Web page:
Into a new caldera cycle: volcanic and magmatic evolution of Santorini volcano after the Late Bronze Age eruption

Lead Research Organisation: Keele University
Department Name: Faculty of Natural Sciences


From December 2022 to February 2023, Expedition 398 of the International Ocean Discovery Program will carry out a drilling campaign in the Christiana-Santorini-Kolumbo (CSK) volcanic field in the Aegean Sea of Greece, a particularly hazardous area because its volcanoes have produced many and highly explosive eruptions in the past.

The proposed project focuses on Santorini, the largest volcanic centre of the CSK volcanic field and an iconic volcano because of its well-known eruption in the Late Bronze Age, also known as the Minoan eruption. This eruption was so powerful that it led to the collapse of the volcano, forming the flooded caldera, surrounded by the islands of Thera, Therasia and Aspronisi, and with the islands of Palaea and Nea Kameni - the surface expression of the Kameni volcano - in the centre, we see today.

The Late Bronze Age eruption was not the only caldera-forming eruption on Santorini. In total, at least four calderas existed on Santorini in the past ~ 360 thousand years, showing the cyclicity of caldera-forming eruptions.

Previous research led to considerable progress in our understanding of the assembly of magma and the timescales involved in the lead-up of these large-magnitude, caldera-forming eruptions at Santorini. By contrast, the transition from caldera-forming to post-caldera activity - or the renewed eruptive activity at the beginning of a caldera cycle - has remained largely unstudied. In case of the current caldera cycle, this is because the volcanic products from this activity are not exposed on land but lie beneath the seafloor within Santorini's caldera, therefore requiring research to move offshore.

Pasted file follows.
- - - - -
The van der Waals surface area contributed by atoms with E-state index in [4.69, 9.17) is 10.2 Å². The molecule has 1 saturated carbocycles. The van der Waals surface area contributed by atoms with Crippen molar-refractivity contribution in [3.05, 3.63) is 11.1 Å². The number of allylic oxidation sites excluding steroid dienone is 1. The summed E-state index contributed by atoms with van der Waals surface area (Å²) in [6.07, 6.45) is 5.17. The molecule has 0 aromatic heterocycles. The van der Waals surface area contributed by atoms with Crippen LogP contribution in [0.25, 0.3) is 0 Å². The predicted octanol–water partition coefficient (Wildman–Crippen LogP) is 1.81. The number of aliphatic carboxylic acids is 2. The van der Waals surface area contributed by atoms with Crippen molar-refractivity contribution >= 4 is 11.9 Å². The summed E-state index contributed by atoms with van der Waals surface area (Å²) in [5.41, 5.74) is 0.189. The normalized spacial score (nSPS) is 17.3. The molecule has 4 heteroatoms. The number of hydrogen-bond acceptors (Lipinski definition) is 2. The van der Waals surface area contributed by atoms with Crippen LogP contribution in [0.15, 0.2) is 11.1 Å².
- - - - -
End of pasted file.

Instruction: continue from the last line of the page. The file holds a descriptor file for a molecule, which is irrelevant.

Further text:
The proposed project aims to investigate the onset of the latest caldera cycle of Santorini following the caldera-forming eruption in the Late Bronze Age, using samples from two Expedition 398 drill sites in the Santorini caldera, which, for the first time, provide the opportunity to recover previously inaccessible volcanic products from post-Late-Bronze-Age volcanic activity of the Kameni volcano. In particular, the research will characterise (1) the eruptive activity, (2) the styles and frequency of eruptions, (3) the magma storage conditions, and (4) the magmatic processes that occur at depth inside the volcano and their timescales, at the onset and during the early stages of the current caldera cycle of Santorini volcano.

The project aims will be achieved by macroscopic and microscopic drill core description, textural analysis of samples, and by characterising the geochemical composition, mineral content and other components of the magma(s) that fed the early, mainly submarine eruptions of the Kameni volcano, using a combination micro-textural analytical techniques, geochemical and petrological tools, and elemental diffusion chronometry applied to pyroxene, one of the main minerals in the eruptive products.

The results will then be used to develop a conceptual framework for the magmatic processes and their timescales at the transition from caldera-forming to post-caldera volcanic activity and the beginning of a new caldera cycle at Santorini volcano.


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